Even though the performance of gold has not been very impressive at all this year, I continue to hear commercials on the radio and television enticing people to buy gold any number of ways. There are ways to shift retirement funds into gold, buy gold directly, buy gold credits in accounts where a custodian holds it for you, and any number of other schemes. Sure, there was a period where gold was one of the only asset classes that performed well during the financial crash, but here are several reasons it’s unlikely to repeat that performance long-term:
- Inflation Isn’t What It Used to Be – The biggest reason people have traditionally recommended buying gold is for its inflation protection. The thing is, with a weak economy and a strong US dollar right now, inflation is highly unlikely. This is also reflected in the record low US Treasury interest rates we’re seeing. Most people don’t follow this type of data every day, but in summary, all the traditional signs of high inflation have gone away.
- You Don’t Get Paid to Hold Gold – Unlike a CD, Savings Account, Dividend-Paying Stocks or Bonds, while they all pay out some sort of interest or dividend, gold doesn’t. There is no cash flow generated from this metal. You basically have to pay someone else to hold it (or pay for security to protect it yourself), whereas all those other investments above have routine payments and can be held in an account for free.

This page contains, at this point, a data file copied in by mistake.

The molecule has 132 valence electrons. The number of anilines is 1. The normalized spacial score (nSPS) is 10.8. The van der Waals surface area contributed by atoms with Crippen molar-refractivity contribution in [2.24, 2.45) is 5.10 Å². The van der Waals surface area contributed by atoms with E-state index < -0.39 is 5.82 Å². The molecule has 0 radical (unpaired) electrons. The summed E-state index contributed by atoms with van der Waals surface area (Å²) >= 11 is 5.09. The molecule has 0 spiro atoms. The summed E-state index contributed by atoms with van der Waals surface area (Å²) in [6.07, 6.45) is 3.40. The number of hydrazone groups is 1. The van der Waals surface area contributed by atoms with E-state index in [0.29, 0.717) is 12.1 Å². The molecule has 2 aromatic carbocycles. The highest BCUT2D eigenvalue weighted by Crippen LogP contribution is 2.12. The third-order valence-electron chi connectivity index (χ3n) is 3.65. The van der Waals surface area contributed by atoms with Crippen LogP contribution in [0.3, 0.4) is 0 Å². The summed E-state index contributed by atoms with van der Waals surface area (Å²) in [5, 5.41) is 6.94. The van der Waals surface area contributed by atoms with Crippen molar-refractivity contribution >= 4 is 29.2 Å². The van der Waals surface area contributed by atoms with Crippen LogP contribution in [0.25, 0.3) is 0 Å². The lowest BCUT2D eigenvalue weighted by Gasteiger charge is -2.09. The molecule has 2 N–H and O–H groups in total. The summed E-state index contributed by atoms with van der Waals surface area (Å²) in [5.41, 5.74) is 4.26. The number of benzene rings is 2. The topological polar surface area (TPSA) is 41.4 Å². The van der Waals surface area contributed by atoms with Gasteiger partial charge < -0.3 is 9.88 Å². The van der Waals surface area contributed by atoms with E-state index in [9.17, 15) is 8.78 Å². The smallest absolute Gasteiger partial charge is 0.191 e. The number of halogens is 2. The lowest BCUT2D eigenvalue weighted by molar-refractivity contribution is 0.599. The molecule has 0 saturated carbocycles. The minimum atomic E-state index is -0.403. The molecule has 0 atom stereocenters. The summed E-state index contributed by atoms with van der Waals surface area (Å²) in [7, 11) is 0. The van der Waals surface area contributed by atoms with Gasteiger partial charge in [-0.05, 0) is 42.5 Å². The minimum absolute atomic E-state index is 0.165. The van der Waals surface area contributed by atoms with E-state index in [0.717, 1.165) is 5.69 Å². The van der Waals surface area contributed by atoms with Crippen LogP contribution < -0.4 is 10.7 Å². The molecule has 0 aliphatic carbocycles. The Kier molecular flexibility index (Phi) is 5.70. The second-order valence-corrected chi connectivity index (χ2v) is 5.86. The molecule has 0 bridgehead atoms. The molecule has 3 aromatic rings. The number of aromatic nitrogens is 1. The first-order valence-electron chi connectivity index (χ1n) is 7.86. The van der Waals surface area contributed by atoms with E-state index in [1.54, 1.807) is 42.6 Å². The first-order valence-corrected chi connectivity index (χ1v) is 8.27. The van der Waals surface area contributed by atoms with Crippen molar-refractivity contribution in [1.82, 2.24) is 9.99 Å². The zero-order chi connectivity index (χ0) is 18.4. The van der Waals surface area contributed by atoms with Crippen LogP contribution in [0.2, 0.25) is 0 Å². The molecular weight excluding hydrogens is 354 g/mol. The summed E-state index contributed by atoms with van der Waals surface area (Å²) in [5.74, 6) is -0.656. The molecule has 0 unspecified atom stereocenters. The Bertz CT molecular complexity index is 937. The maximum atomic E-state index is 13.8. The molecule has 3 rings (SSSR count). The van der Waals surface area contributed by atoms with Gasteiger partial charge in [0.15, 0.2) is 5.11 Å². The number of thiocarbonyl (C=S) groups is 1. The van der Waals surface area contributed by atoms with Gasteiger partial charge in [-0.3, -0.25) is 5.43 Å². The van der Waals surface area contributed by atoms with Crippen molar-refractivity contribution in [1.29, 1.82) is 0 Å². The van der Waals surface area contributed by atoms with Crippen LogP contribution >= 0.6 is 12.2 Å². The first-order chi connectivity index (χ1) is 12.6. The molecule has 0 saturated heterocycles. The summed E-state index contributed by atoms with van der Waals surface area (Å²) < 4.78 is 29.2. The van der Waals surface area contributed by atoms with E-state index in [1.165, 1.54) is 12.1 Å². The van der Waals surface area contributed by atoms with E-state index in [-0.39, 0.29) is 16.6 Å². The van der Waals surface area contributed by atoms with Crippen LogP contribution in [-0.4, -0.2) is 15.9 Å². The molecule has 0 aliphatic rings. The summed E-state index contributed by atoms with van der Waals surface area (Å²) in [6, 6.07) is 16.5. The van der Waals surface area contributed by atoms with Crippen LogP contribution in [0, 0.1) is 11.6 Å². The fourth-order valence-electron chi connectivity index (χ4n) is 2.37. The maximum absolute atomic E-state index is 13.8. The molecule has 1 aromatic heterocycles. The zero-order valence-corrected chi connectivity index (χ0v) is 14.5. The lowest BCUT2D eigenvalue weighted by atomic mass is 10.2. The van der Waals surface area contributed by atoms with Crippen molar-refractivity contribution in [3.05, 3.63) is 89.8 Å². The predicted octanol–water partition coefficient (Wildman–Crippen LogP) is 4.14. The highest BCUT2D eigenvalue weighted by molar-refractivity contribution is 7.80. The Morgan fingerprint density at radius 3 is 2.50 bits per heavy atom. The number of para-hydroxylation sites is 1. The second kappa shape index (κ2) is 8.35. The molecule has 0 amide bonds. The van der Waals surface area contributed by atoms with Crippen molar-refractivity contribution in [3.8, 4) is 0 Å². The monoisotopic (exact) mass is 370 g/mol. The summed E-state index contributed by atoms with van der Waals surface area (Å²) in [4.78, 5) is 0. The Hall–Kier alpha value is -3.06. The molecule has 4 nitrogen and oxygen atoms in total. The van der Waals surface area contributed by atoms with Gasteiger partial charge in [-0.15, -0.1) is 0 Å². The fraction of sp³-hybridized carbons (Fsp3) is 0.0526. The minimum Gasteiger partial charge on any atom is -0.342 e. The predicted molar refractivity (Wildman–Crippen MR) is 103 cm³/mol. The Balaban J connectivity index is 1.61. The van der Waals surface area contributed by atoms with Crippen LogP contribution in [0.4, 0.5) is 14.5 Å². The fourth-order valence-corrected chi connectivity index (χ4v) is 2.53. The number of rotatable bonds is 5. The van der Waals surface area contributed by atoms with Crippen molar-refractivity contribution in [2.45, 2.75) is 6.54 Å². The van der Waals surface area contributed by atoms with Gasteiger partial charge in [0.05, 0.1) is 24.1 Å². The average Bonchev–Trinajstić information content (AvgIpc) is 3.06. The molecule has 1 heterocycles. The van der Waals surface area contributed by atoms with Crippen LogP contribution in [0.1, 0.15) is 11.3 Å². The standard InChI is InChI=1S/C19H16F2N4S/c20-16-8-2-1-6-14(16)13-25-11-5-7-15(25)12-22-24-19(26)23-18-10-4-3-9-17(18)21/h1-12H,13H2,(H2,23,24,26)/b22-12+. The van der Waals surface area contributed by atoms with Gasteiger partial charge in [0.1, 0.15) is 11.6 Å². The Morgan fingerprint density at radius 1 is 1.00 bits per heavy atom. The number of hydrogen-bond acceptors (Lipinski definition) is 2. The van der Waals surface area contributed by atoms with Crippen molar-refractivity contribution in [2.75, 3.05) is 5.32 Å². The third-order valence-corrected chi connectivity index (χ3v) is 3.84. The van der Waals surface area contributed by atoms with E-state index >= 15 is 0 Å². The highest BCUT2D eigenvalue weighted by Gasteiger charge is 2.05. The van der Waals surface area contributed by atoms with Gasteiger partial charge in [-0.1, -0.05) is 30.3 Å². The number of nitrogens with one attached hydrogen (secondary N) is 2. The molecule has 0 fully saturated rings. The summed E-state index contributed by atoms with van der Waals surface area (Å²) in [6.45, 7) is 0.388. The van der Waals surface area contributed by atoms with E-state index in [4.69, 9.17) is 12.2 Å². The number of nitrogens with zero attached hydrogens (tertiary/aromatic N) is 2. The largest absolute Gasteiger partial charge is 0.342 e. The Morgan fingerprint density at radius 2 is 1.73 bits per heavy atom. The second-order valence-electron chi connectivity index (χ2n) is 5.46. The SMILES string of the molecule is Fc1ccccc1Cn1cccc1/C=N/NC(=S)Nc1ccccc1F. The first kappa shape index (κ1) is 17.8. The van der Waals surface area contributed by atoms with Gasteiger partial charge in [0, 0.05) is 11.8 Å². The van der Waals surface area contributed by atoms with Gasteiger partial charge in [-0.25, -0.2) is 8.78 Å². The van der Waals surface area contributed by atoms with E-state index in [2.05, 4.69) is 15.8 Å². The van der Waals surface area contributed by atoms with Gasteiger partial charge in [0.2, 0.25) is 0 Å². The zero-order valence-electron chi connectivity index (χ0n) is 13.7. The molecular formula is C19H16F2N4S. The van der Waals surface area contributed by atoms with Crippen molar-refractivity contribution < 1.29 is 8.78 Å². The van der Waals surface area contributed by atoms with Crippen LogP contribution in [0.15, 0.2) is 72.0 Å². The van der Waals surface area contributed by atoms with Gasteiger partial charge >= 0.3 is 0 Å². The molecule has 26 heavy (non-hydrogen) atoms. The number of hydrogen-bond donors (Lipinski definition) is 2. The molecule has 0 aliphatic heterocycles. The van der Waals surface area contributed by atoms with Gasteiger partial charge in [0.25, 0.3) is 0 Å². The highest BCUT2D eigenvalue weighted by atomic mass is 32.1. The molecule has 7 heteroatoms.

- Gold Just Isn’t Moving Any More Anyway – This is probably the most telling sign that the run up in gold may have been a bubble that has already burst. Even though it seems like the world is collapsing all the time with the European debt crisis, a nuclear standoff with Iran, and everything else you can think of, the run on gold that is normally expected when times are scary just isn’t happening. A look at a year-to-date chart for gold (Google Finance) shows it has only moved one percent. That is less than stocks have returned. The S&P500 index is up six percent as of the end of July.
- Is It Time to Sell Gold? You might be thinking that if it’s not a great time to buy gold, perhaps it’s time to sell your gold jewelry or family heirlooms. People often do this when money is tight. There might be other options including a personal loan or cutting monthly spending, but I like to think that markets are efficient – meaning for something as heavily followed and traded as gold, that there is NO best time to buy or sell it. The market always prices it as it should be and betting that it will rise or fall is pure guesswork.
In summary, if you’re a sophisticated investor with lots of investments in other asset classes like stocks, bonds and real estate, perhaps holding a small portion of gold is OK for diversification. But let’s face it, most of us aren’t the ultra-wealthy with estates to manage and trusts set to return a certain amount with limited volatility. We want and need simple, safe investment options. Gold is not one of them.